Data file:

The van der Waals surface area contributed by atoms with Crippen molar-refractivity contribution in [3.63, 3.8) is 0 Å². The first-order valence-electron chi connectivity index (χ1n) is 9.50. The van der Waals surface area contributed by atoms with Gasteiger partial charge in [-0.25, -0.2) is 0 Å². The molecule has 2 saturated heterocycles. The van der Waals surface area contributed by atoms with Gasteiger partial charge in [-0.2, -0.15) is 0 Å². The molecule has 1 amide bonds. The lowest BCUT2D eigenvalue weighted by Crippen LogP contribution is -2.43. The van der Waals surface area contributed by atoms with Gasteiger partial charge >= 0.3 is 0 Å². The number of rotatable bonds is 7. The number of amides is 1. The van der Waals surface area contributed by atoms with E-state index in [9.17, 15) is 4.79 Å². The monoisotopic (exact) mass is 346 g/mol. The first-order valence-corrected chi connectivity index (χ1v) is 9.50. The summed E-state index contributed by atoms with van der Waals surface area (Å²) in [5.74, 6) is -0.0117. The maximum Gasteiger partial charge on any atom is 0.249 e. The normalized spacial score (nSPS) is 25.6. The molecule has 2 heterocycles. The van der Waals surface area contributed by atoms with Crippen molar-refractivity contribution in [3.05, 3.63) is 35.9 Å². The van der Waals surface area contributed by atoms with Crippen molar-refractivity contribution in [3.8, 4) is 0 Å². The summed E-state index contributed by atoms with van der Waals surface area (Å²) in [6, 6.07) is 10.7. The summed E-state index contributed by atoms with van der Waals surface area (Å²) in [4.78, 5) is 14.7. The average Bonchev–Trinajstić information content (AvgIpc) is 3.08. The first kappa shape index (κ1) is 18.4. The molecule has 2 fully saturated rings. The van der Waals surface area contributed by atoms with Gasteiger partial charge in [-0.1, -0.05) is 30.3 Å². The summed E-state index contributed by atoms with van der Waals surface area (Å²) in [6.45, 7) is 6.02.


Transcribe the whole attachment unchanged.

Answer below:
The van der Waals surface area contributed by atoms with Crippen molar-refractivity contribution in [3.63, 3.8) is 0 Å². The first-order valence-electron chi connectivity index (χ1n) is 9.50. The van der Waals surface area contributed by atoms with Gasteiger partial charge in [-0.25, -0.2) is 0 Å². The molecule has 2 saturated heterocycles. The van der Waals surface area contributed by atoms with Gasteiger partial charge in [-0.2, -0.15) is 0 Å². The molecule has 1 amide bonds. The lowest BCUT2D eigenvalue weighted by Crippen LogP contribution is -2.43. The van der Waals surface area contributed by atoms with Gasteiger partial charge >= 0.3 is 0 Å². The number of rotatable bonds is 7. The number of amides is 1. The van der Waals surface area contributed by atoms with E-state index in [9.17, 15) is 4.79 Å². The monoisotopic (exact) mass is 346 g/mol. The first-order valence-corrected chi connectivity index (χ1v) is 9.50. The summed E-state index contributed by atoms with van der Waals surface area (Å²) in [5.74, 6) is -0.0117. The maximum Gasteiger partial charge on any atom is 0.249 e. The normalized spacial score (nSPS) is 25.6. The molecule has 2 heterocycles. The van der Waals surface area contributed by atoms with Crippen molar-refractivity contribution in [3.05, 3.63) is 35.9 Å². The van der Waals surface area contributed by atoms with Crippen molar-refractivity contribution in [3.8, 4) is 0 Å². The summed E-state index contributed by atoms with van der Waals surface area (Å²) in [6, 6.07) is 10.7. The summed E-state index contributed by atoms with van der Waals surface area (Å²) in [4.78, 5) is 14.7. The average Bonchev–Trinajstić information content (AvgIpc) is 3.08. The first kappa shape index (κ1) is 18.4. The molecule has 2 fully saturated rings. The van der Waals surface area contributed by atoms with Gasteiger partial charge in [-0.1, -0.05) is 30.3 Å². The summed E-state index contributed by atoms with van der Waals surface area (Å²) in [6.45, 7) is 6.02.